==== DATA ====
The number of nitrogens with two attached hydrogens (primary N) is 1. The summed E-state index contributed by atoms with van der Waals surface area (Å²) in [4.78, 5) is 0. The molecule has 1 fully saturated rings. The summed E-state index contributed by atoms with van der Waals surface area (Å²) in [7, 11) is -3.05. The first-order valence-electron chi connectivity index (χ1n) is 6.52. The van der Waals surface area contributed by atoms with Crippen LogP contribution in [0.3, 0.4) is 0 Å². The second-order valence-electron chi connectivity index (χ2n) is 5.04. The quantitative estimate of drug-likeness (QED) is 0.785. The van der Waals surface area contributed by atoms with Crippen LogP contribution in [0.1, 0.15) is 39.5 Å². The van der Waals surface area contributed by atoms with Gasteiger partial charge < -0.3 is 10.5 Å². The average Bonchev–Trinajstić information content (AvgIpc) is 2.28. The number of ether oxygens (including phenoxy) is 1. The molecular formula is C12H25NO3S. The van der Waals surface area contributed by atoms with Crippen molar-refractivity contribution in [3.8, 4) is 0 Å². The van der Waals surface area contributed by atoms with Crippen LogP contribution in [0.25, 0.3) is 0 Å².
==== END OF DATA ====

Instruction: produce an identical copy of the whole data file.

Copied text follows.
The number of nitrogens with two attached hydrogens (primary N) is 1. The summed E-state index contributed by atoms with van der Waals surface area (Å²) in [4.78, 5) is 0. The molecule has 1 fully saturated rings. The summed E-state index contributed by atoms with van der Waals surface area (Å²) in [7, 11) is -3.05. The first-order valence-electron chi connectivity index (χ1n) is 6.52. The van der Waals surface area contributed by atoms with Crippen LogP contribution in [0.3, 0.4) is 0 Å². The second-order valence-electron chi connectivity index (χ2n) is 5.04. The quantitative estimate of drug-likeness (QED) is 0.785. The van der Waals surface area contributed by atoms with Crippen LogP contribution in [0.1, 0.15) is 39.5 Å². The van der Waals surface area contributed by atoms with Gasteiger partial charge < -0.3 is 10.5 Å². The average Bonchev–Trinajstić information content (AvgIpc) is 2.28. The number of ether oxygens (including phenoxy) is 1. The molecular formula is C12H25NO3S. The van der Waals surface area contributed by atoms with Crippen molar-refractivity contribution in [3.8, 4) is 0 Å². The van der Waals surface area contributed by atoms with Crippen LogP contribution in [0.25, 0.3) is 0 Å².